Genomics & Bioinformatics Core Facility

Grant Support

The Genomics and Bioinformatics Core Facility provides many levels of support for the successful completion of projects in several ways, including genomics support, bioinformatics support, and access to computing resources. We also provide grant support to assist investigators in accelerating their research programs.  

 

Genomics Facility Statement

The facilities at University of Notre Dame will support the successful completion of this project in several ways. The Notre Dame Genomics and Bioinformatics Core Facility (GBCF) is a 1500 square foot facility that houses specialized equipment for DNA and RNA sequencing and microarray applications including an Applied Biosystems 3730xl 96-capillary sequencer, Agilent 2100 Bioanalyzer, Affymetrix GeneChip System (including the GeneChip Hybridization Oven 640, GeneChip Fluidics Station 450, and GeneChip Scanner 3000 7G), Roche NimbleGen 4 and 12‐bay hybridization systems, Roche NimbleGen MS 200 scanner, Qubit 2.0 Fluorometer, BioRad CFX384 Real-Time PCR Detection System, Nanodrop 2000 Spectrophotometer, Sage Science BluePippin, Invitrogen E-Gel iBase Power System, Covaris S220 high-intensity acoustic transducer shearing equipment, and an Ilumina MiSeq sequencer. Cost effective sequencing for large-scale sequencing projects is achieved by outsourcing through negotiated contracts. A Managing Director and 2 research technicians are employed full-time in the genomics lab and are responsible for operating and maintaining the equipment listed above and have received training from respective manufacturers in machine maintenance and experimental methods. 

Bioinformatics Facility Statement

Providing bioinformatics support, Dr. Scott Emrich serves as the Bioinformatics Director and Associate Research Faculty, in the Department of Compuer Science and Engineering. Dr. Emrich has expertise in sequence assembly, next-generation sequence analysis, and parallel computing. His role includes high-level oversight of bioinformatics staff, facilities and equipment, and strategic planning for maintaining state-of-the-art bioinformatics capabilities. The GBCF has developed pipelines for downstream data analysis of next-generation short-read sequencing data. Currently, the GBCF has developed a quality control pipeline, a SNP discovery pipeline, and a population structure pipeline to assist with collaborative research. These pipelines involve procedures including image processing, base calling, genome and transcriptome assembly, and reference mapping. Particularly relevant to most projects is the availability of well-developed pipelines to assemble short read sequences, extract SNPs, and analyze population genomic data.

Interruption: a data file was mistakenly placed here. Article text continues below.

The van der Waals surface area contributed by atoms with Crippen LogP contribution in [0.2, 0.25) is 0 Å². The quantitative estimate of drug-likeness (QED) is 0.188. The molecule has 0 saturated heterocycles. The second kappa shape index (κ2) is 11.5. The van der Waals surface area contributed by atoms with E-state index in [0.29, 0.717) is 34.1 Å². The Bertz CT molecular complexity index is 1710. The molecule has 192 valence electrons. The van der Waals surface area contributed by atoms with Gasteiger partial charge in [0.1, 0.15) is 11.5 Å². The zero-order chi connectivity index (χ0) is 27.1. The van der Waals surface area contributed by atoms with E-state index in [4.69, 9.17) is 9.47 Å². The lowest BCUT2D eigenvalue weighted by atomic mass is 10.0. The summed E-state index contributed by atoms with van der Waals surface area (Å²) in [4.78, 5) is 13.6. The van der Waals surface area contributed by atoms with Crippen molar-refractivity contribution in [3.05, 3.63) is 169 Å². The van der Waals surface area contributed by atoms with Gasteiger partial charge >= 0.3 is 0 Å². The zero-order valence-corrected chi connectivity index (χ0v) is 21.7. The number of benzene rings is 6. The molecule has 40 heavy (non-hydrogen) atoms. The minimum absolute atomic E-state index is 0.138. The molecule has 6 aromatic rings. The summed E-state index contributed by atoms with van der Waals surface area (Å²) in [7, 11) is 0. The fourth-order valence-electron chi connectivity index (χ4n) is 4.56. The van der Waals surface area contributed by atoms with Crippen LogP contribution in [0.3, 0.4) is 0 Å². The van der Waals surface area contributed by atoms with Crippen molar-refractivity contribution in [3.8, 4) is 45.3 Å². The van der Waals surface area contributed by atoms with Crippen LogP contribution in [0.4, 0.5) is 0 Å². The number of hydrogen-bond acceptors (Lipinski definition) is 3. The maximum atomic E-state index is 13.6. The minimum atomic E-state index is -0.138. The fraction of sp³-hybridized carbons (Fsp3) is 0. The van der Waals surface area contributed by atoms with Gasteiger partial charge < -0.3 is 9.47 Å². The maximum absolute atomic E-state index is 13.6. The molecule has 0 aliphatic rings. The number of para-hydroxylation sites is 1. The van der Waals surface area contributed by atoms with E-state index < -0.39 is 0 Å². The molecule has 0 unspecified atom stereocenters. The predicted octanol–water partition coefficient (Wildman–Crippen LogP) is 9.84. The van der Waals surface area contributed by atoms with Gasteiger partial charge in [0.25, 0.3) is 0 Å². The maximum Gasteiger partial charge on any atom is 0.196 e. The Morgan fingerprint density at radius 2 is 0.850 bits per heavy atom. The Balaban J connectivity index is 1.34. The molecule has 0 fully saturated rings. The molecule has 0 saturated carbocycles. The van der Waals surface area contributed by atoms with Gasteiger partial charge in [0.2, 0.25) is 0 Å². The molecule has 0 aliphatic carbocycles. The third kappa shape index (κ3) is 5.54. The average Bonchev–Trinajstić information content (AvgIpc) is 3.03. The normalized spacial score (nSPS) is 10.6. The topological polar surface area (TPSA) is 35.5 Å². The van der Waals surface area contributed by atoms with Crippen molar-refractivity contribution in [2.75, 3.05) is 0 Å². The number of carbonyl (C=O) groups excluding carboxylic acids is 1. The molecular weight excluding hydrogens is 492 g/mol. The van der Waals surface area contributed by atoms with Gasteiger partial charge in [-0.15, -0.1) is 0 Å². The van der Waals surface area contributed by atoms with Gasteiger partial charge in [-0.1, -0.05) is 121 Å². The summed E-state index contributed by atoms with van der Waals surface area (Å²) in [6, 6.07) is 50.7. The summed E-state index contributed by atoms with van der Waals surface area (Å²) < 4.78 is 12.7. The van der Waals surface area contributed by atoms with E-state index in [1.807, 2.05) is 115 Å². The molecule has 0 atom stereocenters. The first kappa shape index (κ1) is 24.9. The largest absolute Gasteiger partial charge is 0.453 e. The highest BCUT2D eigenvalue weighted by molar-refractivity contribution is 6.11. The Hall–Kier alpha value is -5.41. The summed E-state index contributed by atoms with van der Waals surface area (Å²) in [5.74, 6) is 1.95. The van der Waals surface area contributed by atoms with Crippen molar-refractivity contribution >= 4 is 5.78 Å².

There are three primary classes of computing resources that the GBCF uses: 1) the core facility cluster, comprising an 8 core machine with 32 GB of RAM and high-memory platforms including two 512 GB and one 1 TB RAM machines; 2) the campus computing grid, a shared computational resource containing over 1,000 compute nodes accessible through a Condor workload management system; 3) the university’s Center for Research Computing (CRC), a large shared computational resource with hardware including 4 compute clusters with interactive front ends topping out with a Sun X4600 server with the following specifications: 8 Quad core AMD Opteron Model 8356 (2.3 GHz) processors (32 cores) 64/32 bit, 64 GB RAM, and 146 GB drive. The CRC also provides 3 general access compute clusters including 100 Sun X2200 servers and 288 Sun X2100 servers. The CRC also provides research data backup and archival storage via a high-speed disk cache and tape storage silo. Current components include distributed scratch space with 4 data ONTAP GX systems (each has 28- 500 GB SATA drives per server) and 2 Sun x4500 “Thumper” servers with 24TB raw storage each. In addition, Notre Dame is a member of the virtual organization called Open Science Grid, which allows access to shared computing resources at other institutions.